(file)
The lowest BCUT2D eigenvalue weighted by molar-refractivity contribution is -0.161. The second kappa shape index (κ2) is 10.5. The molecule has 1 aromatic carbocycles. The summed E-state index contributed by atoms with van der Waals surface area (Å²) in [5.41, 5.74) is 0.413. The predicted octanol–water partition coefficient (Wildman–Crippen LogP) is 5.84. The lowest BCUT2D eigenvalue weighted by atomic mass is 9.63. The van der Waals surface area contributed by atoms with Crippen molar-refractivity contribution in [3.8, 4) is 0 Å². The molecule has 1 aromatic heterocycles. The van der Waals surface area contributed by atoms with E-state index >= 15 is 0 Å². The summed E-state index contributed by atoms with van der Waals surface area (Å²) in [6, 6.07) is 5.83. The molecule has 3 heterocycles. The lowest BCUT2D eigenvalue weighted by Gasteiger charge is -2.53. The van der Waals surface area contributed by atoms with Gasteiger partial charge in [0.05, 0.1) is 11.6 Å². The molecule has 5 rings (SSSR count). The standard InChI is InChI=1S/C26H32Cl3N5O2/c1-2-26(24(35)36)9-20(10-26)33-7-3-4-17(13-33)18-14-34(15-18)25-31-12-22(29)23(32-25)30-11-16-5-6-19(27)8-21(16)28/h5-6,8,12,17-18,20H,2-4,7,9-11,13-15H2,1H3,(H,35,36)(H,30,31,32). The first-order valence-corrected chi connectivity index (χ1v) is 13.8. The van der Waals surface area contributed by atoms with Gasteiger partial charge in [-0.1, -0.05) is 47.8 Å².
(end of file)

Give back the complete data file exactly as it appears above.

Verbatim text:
The lowest BCUT2D eigenvalue weighted by molar-refractivity contribution is -0.161. The second kappa shape index (κ2) is 10.5. The molecule has 1 aromatic carbocycles. The summed E-state index contributed by atoms with van der Waals surface area (Å²) in [5.41, 5.74) is 0.413. The predicted octanol–water partition coefficient (Wildman–Crippen LogP) is 5.84. The lowest BCUT2D eigenvalue weighted by atomic mass is 9.63. The van der Waals surface area contributed by atoms with Crippen molar-refractivity contribution in [3.8, 4) is 0 Å². The molecule has 1 aromatic heterocycles. The van der Waals surface area contributed by atoms with E-state index >= 15 is 0 Å². The summed E-state index contributed by atoms with van der Waals surface area (Å²) in [6, 6.07) is 5.83. The molecule has 3 heterocycles. The lowest BCUT2D eigenvalue weighted by Gasteiger charge is -2.53. The van der Waals surface area contributed by atoms with Gasteiger partial charge in [0.05, 0.1) is 11.6 Å². The molecule has 5 rings (SSSR count). The standard InChI is InChI=1S/C26H32Cl3N5O2/c1-2-26(24(35)36)9-20(10-26)33-7-3-4-17(13-33)18-14-34(15-18)25-31-12-22(29)23(32-25)30-11-16-5-6-19(27)8-21(16)28/h5-6,8,12,17-18,20H,2-4,7,9-11,13-15H2,1H3,(H,35,36)(H,30,31,32). The first-order valence-corrected chi connectivity index (χ1v) is 13.8. The van der Waals surface area contributed by atoms with Gasteiger partial charge in [-0.1, -0.05) is 47.8 Å².